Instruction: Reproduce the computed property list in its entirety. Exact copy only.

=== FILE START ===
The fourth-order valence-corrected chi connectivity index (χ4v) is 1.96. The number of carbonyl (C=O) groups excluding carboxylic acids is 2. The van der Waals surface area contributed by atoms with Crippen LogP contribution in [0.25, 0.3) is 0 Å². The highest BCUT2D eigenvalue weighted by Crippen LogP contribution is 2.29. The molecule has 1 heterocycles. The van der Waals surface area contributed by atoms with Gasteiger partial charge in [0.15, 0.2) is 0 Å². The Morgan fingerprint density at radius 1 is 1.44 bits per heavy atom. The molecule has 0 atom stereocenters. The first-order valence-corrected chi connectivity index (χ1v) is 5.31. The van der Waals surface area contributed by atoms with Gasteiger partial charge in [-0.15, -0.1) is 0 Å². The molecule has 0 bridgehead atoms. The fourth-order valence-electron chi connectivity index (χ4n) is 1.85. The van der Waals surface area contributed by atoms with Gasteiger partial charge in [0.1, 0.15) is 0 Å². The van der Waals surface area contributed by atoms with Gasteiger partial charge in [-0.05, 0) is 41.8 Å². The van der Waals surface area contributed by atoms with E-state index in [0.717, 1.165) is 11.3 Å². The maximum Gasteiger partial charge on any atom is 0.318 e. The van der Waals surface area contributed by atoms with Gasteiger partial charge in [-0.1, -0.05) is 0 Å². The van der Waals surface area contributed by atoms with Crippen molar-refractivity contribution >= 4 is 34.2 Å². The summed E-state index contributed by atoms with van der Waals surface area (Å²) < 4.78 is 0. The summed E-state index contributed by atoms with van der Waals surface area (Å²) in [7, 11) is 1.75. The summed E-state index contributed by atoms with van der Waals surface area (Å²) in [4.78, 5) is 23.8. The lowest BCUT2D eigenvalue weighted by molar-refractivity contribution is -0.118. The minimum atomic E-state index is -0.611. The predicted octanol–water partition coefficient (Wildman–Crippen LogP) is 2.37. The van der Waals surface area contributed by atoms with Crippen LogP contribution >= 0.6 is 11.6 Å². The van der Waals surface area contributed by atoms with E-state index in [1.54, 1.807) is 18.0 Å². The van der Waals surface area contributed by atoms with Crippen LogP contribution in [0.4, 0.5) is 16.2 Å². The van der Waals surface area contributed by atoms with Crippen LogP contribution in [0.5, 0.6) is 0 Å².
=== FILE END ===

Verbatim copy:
The fourth-order valence-corrected chi connectivity index (χ4v) is 1.96. The number of carbonyl (C=O) groups excluding carboxylic acids is 2. The van der Waals surface area contributed by atoms with Crippen LogP contribution in [0.25, 0.3) is 0 Å². The highest BCUT2D eigenvalue weighted by Crippen LogP contribution is 2.29. The molecule has 1 heterocycles. The van der Waals surface area contributed by atoms with Gasteiger partial charge in [0.15, 0.2) is 0 Å². The Morgan fingerprint density at radius 1 is 1.44 bits per heavy atom. The molecule has 0 atom stereocenters. The first-order valence-corrected chi connectivity index (χ1v) is 5.31. The van der Waals surface area contributed by atoms with Gasteiger partial charge in [-0.15, -0.1) is 0 Å². The molecule has 0 bridgehead atoms. The fourth-order valence-electron chi connectivity index (χ4n) is 1.85. The van der Waals surface area contributed by atoms with Gasteiger partial charge in [0.1, 0.15) is 0 Å². The van der Waals surface area contributed by atoms with Gasteiger partial charge in [-0.05, 0) is 41.8 Å². The van der Waals surface area contributed by atoms with E-state index in [0.717, 1.165) is 11.3 Å². The maximum Gasteiger partial charge on any atom is 0.318 e. The van der Waals surface area contributed by atoms with Gasteiger partial charge in [-0.1, -0.05) is 0 Å². The van der Waals surface area contributed by atoms with Crippen molar-refractivity contribution >= 4 is 34.2 Å². The summed E-state index contributed by atoms with van der Waals surface area (Å²) < 4.78 is 0. The summed E-state index contributed by atoms with van der Waals surface area (Å²) in [7, 11) is 1.75. The summed E-state index contributed by atoms with van der Waals surface area (Å²) in [4.78, 5) is 23.8. The lowest BCUT2D eigenvalue weighted by molar-refractivity contribution is -0.118. The minimum atomic E-state index is -0.611. The predicted octanol–water partition coefficient (Wildman–Crippen LogP) is 2.37. The van der Waals surface area contributed by atoms with Crippen LogP contribution >= 0.6 is 11.6 Å². The van der Waals surface area contributed by atoms with E-state index in [1.54, 1.807) is 18.0 Å². The van der Waals surface area contributed by atoms with Crippen LogP contribution in [0.4, 0.5) is 16.2 Å². The van der Waals surface area contributed by atoms with Crippen LogP contribution in [0.5, 0.6) is 0 Å².